Isamu Akasaki


Isamu Akasaki
Isamu Akasaki
Death date
Associated organizations
Nagoya University
Fields of study
IEEE Edison Medal, Nobel Prize in Physics


The persistent research efforts of Isamu Akasaki have resulted in the technology behind today’s high-brightness display lighting and advanced entertainment devices. During the late 1960s, Akasaki began researching solutions to the roadblocks that had prevented realization of high-performance blue LEDs and lasers. While many abandoned the challenge, his work using gallium nitride materials paid off in the 1990s with pioneering developments that led to high-brightness blue, green, and white LEDs and high-performance blue-violet semiconductor lasers. His work has influenced all subsequent developments on these LEDs and lasers and has enabled devices such as the blue-ray disc player, white illumination sources, and solid-state full-color displays. His first achievement important to the development of blue LEDs came in 1985 when he successfully grew high-quality single-crystal gallium nitride on sapphire substrates using a low-temperature buffer technology. His second was in 1989 when he used low-energy electron beam irradiation for p-type doping of gallium nitride. These achievements made at Nagoya University were necessary for further development of gallium nitride as the wide bandgap semiconductor system to enable the new light source. He then realized the first blue/ultraviolet gallium nitride LEDs. During the 1990s, Akasaki demonstrated stimulated emission in the ultraviolet region with optical excitation from gallium nitride at room temperature and electrically injected ultraviolet/purple-blue laser diodes. His inventions launched a new market for optoelectronics devices, and the Akasaki Institute at Nagoya University was founded in 2006 based on royalties from his patents.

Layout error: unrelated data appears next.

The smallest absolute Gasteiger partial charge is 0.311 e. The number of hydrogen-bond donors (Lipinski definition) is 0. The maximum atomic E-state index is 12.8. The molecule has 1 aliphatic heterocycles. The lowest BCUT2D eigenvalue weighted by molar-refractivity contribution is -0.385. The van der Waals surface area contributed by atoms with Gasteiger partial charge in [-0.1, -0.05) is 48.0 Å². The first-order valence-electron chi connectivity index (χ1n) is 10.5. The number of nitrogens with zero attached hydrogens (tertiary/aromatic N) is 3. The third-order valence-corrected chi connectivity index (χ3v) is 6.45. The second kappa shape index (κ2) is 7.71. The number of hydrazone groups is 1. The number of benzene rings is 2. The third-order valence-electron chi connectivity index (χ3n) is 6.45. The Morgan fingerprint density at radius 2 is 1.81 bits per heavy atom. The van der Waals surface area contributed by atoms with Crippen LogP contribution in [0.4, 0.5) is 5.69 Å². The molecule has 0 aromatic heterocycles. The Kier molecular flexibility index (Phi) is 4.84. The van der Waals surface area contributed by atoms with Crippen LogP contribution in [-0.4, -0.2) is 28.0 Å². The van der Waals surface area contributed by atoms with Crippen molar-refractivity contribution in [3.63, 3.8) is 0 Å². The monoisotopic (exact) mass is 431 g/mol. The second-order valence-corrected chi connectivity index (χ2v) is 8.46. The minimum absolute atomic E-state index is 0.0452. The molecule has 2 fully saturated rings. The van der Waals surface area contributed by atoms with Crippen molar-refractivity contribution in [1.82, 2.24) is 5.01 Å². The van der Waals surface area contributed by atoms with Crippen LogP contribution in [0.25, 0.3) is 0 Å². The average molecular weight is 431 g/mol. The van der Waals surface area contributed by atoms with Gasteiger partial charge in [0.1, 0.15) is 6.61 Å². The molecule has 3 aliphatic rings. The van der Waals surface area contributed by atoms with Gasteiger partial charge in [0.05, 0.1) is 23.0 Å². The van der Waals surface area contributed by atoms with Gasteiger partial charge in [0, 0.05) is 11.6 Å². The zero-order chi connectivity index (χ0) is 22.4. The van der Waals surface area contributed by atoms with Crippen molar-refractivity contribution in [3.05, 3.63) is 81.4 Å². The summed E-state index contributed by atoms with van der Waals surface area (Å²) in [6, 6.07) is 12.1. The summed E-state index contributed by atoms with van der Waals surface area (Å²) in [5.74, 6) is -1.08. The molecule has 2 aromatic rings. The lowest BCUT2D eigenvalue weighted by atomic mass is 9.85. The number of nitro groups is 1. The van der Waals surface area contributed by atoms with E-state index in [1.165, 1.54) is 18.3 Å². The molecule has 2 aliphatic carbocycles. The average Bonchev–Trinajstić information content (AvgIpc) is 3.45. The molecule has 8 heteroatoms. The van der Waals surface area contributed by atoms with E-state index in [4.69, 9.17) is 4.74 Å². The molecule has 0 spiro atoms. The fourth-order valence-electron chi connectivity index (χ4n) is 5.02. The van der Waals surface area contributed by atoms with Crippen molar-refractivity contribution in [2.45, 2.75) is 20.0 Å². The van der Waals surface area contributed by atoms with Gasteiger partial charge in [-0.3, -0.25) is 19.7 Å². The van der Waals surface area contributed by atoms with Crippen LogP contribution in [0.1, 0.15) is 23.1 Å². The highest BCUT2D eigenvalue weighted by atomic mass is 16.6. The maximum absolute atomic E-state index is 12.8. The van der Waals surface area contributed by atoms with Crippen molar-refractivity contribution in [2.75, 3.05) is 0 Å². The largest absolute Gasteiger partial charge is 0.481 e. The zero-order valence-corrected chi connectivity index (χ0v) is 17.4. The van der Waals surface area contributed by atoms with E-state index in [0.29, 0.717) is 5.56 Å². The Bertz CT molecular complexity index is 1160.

Akasaki is an IEEE Fellow and 2011 recipient of the IEEE Edison Medal, “For seminal and pioneering contributions to the development of nitride-based semiconductor materials and optoelectronic devices, including visible wave length LEDs and lasers.” He is a professor with Meijo University’s Graduate School of Science and Technology and a Distinguished University Professor of Nagoya University, Japan. Akasaki was awarded the Nobel Prize in Physics in 2014 with Hiroshi Amano and Shuji Nakamura for the invention of blue light emitting diodes.